Vitamin B3 Benefits Cardiologists Won’t Tell You About

Filed Under: Heart Health, Food and Nutrition, Nutrients and Additives

Vitamin B3 Benefits Cardiologists Won’t Tell You About

If I had to pick one nutrient I receive the most questions about, it’s niacin (vitamin B3). That’s probably because many doctors, including cardiologists, are still in the dark about the vitamin B3 benefits in protecting your heart

Four Vitamin B3 Benefits

  1. It’s one of the best nutrients for raising HDL cholesterol. A research roundup completed by an esteemed colleague of mine, Mark Houston, M.D., from the Vanderbilt University School of Medicine, revealed that niacin increased HDL levels by 10 percent to 30 percent. Higher HDL levels leads to plaque regression. In fact, the higher your HDL levels, the greater the protection in your blood vessels.

  2. It also does an excellent job of lowering the small, dense LDL cholesterol particles that can clog your arteries. In his research, Dr. Houston also found that vitamin B3 benefits included reducing LDL cholesterol by 10 percent to 25 percent.

  3. Niacin was also shown to reduce triglycerides, which is the fat in the bloodstream linked to arterial disease, by 20 percent to 50 percent. 

  4. Niacin is the only nutrient that decreases dangerous Lp(a) cholesterol particles. Fish oil can help neutralize the pro-clotting influence of Lp(a), but doesn't reduce it. 

How much niacin should you take? My recommendation for full vitamin B3 benefits is that you start with 250 mg of niacin three times daily, and slowly work up to 1–3 grams in divided doses three times a day.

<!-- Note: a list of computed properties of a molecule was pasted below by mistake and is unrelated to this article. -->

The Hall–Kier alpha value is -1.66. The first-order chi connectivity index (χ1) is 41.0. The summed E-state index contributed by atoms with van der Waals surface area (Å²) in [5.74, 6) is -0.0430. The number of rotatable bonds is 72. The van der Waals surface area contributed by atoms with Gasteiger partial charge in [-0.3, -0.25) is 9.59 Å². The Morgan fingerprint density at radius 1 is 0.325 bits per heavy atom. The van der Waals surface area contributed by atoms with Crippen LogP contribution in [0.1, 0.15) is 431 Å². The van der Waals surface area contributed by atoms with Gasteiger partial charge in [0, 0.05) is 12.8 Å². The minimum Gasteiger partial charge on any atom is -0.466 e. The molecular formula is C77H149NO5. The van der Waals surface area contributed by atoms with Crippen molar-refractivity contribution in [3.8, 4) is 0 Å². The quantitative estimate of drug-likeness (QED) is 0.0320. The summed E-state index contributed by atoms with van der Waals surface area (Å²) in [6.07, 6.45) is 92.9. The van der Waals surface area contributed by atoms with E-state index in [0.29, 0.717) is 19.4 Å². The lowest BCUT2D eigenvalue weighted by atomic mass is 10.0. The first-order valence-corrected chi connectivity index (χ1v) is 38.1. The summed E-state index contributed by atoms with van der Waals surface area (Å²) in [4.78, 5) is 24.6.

When you take niacin, you’ll likely experience a tingly, pins-and-needles, and sometimes hot flushing of the skin. This typically lasts no more than a half-hour to an hour. The higher the initial dose, the greater the initial flushing effect. Some people use the nonflush form of niacin because they are uncomfortable with the flushing effect, but it doesn’t give you the same vascular benefits.

How it’s your turn: Do you take niacin and has it worked for you?

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DISCLAIMER: The content of is offered on an informational basis only, and is not intended to be a substitute for professional medical advice, diagnosis, or treatment. Always seek the guidance of a qualified health provider before making any adjustment to a medication or treatment you are currently using, and/or starting any new medication or treatment. All recommendations are "generally informational" and not specifically applicable to any individual's medical problems, concerns and/or needs.

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